Is the world headed for another recession? The OECD has raised the red flag on the global economy, saying international trade this year is expected to fall to levels not seen since the 2009 financial crisis.
The Organisation for Economic Co-operation and Development (OECD) on Monday sounded the alarm on the global economy, saying a slowdown in international trade could point to a new recession for the world's leading economies.
Stagnation in emerging markets such as China prompted the OECD to lower its 2015 growth forecast for the second time in three months, from 3.0 percent in September to 2.9 percent. That is nearly 1 percentage point lower than the 3.7 percent the organization had projected a year ago, and dangerously close to levels usually associated with global recession.
"This is deeply concerning," OECD Chief Economist Catherine Mann said in the introduction to the biannual report, which predicted global trade would grow by only 2 percent this year.
"Robust trade and global growth go hand in hand," Mann said. "World trade has been a bellwether for global output."
China's pivot, others' pain
The Paris-based organization, which is made up of 34 of the world's most developed countries, placed much of the blame for the downturn on Beijing, where the Chinese leadership is seeking to rebalance its economy from manufacturing and exports to services and consumption. However, aggressive stimulus measures were likely to make up for lost ground, the OECD predicted. As a result, it bumped up its 2015 forecast for China to 6.8 percent from 6.7 percent, and left its outlook for next year untouched at 6.5 percent.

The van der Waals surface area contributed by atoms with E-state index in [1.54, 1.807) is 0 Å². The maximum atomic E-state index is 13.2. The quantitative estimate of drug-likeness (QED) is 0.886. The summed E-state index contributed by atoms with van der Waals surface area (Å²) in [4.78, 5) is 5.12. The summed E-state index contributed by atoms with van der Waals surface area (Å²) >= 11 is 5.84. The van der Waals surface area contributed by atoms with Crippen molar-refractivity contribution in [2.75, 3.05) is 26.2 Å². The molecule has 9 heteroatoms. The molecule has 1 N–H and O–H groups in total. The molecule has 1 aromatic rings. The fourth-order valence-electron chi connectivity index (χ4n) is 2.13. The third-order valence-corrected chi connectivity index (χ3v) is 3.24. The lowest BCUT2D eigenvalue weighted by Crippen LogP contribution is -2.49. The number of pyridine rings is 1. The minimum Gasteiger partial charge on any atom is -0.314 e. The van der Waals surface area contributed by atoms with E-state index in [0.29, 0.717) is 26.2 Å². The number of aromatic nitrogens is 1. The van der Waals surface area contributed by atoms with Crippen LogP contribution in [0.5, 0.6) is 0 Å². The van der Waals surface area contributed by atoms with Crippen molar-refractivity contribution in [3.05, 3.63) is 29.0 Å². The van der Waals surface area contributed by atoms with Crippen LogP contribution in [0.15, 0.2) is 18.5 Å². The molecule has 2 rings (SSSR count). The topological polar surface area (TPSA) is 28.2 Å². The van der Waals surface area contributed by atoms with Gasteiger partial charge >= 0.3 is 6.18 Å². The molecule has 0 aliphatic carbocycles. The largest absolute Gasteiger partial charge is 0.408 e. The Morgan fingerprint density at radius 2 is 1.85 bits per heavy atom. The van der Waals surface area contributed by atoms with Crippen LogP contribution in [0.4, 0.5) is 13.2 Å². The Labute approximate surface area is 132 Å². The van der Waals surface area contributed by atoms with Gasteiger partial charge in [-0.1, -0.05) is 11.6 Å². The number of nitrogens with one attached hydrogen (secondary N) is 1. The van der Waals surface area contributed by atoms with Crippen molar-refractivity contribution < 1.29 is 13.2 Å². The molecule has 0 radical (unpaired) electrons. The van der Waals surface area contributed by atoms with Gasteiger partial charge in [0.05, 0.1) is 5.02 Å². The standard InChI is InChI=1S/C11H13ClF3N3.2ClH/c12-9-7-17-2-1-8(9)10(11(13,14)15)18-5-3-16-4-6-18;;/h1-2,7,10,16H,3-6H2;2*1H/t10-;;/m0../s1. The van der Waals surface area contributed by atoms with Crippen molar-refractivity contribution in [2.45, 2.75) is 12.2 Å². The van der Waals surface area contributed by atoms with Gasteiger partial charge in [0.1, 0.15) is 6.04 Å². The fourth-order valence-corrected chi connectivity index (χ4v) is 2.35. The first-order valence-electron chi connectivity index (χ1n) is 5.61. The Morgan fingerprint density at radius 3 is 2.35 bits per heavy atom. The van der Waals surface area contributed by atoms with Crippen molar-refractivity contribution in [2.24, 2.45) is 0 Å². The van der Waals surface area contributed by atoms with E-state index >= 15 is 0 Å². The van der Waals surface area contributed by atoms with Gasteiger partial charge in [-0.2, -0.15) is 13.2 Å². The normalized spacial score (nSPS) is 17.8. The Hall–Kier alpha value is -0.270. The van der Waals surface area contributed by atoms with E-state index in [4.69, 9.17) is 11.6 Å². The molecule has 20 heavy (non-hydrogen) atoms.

China's economic pivot has provoked a slump in commodity prices with far-reaching, negative knock-on effects, particularly hurting emerging economies such as Brazil and Russia. The OECD now sees the South American economy shrinking 3.1 percent this year and 1.2 percent in 2016, compared with 2.8 percent and 0.7 percent predicted three months ago.
Russia is expected to fare even worse, according to the report, with GDP headed for a 4-percent drop in 2015 and 0.4 percent next year. The last time the OECD took the temperature on Moscow's financial health in June, it predicted a contraction of 3.1 percent in 2015 and an expansion of 0.8 percent in 2016.
US rate hike appeal
Despite the bleak outlook, economic recoveries in the United States and the EU gave reason for optimism, the report said.
While growth in the eurozone remained lackluster, the OECD said it was expected to strengthen in the years ahead. Still, it lowered its forecast marginally by 0.1 percentage points for 2015 and 2016 respectively, to 1.5 percent and 1.8 percent.
"Rate normalisation should...proceed cautiously, while remaining mindful of the risks of waiting too long," Catherine Mann said. However, she warned, "without wage growth, the recovery will lose steam, and prospects for the US to support the rebound in global trade and growth will come into question."
pad/hg (AP, AFP, dpa, Reuters)